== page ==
An inductive proximity sensor 42 is positioned adjacent a tab 43 (FIG. 9) welded to the guard basket, the tab being arranged to confront a magnetically controlled contact in sensor 42, if the guard basket 16 is firmly and properly in place. If the guard basket is moved out of its position, tab 43 moves away from sensor 42 and the magnetically controlled contacts open to stop the machine. The sensor 42 may also take any other suitable form, such as a combination of a light source and photocell. The photocell picks up light reflected from a guard basket bar; or, the guard basket bar cuts a beam of light and prevents it from reaching the photocell. In any event, unless the guard basket 18 is in a proper guarding position, the sensor 42 prevents food mixer 10 from running.
On each side, the guard basket 18 has two vertical rods 44, 46 forming a handle which rises above the guard basket and to an attachment point where they terminate in oppositely disposed latches 48, 50 (FIG. 2). These latches fit over individually associated hinge pins 52, 54 on opposite sides of the superstructure 16 of the mixer, thereby forming a latch mechanism for securing the guard basket when in place.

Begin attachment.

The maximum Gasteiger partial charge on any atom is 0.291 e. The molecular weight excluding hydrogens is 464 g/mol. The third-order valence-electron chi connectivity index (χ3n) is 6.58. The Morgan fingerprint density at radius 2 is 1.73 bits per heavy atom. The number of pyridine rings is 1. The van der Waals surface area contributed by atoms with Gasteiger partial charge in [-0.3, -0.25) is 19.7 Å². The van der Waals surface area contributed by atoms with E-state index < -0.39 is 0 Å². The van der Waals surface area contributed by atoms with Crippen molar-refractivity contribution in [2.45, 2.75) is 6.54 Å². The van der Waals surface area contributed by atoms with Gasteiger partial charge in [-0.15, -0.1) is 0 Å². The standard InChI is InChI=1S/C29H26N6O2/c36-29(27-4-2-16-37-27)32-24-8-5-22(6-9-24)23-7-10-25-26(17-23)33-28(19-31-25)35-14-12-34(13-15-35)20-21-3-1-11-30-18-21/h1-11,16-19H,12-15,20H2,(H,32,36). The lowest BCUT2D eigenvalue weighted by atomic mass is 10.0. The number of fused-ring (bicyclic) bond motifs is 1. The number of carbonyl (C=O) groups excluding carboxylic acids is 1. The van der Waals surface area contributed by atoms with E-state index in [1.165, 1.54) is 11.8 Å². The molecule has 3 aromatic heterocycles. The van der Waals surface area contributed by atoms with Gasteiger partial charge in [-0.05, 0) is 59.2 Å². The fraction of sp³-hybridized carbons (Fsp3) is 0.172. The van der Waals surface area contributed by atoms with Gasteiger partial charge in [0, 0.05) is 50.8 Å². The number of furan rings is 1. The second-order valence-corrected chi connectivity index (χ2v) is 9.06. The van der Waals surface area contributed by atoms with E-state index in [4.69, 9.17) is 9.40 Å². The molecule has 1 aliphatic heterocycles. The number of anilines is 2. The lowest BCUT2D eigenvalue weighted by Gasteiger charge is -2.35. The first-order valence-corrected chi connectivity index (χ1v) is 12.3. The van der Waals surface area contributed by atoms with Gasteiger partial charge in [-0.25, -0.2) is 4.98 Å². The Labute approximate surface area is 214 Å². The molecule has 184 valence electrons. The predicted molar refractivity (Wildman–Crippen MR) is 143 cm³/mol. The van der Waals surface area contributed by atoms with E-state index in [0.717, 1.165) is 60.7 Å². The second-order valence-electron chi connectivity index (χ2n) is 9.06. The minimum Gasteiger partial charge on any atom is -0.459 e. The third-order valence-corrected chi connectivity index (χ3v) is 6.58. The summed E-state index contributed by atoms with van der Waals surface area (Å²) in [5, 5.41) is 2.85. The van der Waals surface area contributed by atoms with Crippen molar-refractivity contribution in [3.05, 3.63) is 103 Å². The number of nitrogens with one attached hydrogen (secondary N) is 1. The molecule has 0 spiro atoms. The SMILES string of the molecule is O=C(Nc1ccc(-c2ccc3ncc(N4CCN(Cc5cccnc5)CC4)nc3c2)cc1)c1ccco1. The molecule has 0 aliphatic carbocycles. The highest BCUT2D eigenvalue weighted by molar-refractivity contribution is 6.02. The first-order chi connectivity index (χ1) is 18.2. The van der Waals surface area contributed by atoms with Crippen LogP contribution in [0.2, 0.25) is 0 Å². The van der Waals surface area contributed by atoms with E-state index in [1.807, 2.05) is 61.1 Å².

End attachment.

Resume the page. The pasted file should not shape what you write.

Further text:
In greater detail, the latching mechanism is shown in FIGS. 5, 6. FIG. 5A is a detailed showing; FIG. 6 is shown with side plate 54 removed. Three plates 54, 56, 58 are in face-to-face contact. The two outside plates or one machined block 54, 58 are stationary, firmly welded to vertical bars 44, 46 on the guard basket. The center plate 56 is a keeper which is mounted on a hinge pin 60 and spring biased to a closed latch position by a compression spring 62. The diameter of hinge pin 52 fits easily into a cove 64 formed in the center keeper plate 56 of latch 48. The semicircular cove 64 has a diameter that matches the diameter of the pin 52.
On the keeper plate 56, the proximal or free end has a long and inclined side 65 which is a cam surface that automatically raises keeper plate 56 against the bias of spring 62 when engaged by the hinge pins 50, 52 while the guard basket is being mounted on the food mixer. At the latch position, the cove 64 and hinge pins 50, 52 are co-axial and cooperate to receive the pins in the coves and thereby latch the guard basket 18 onto the hinge pins.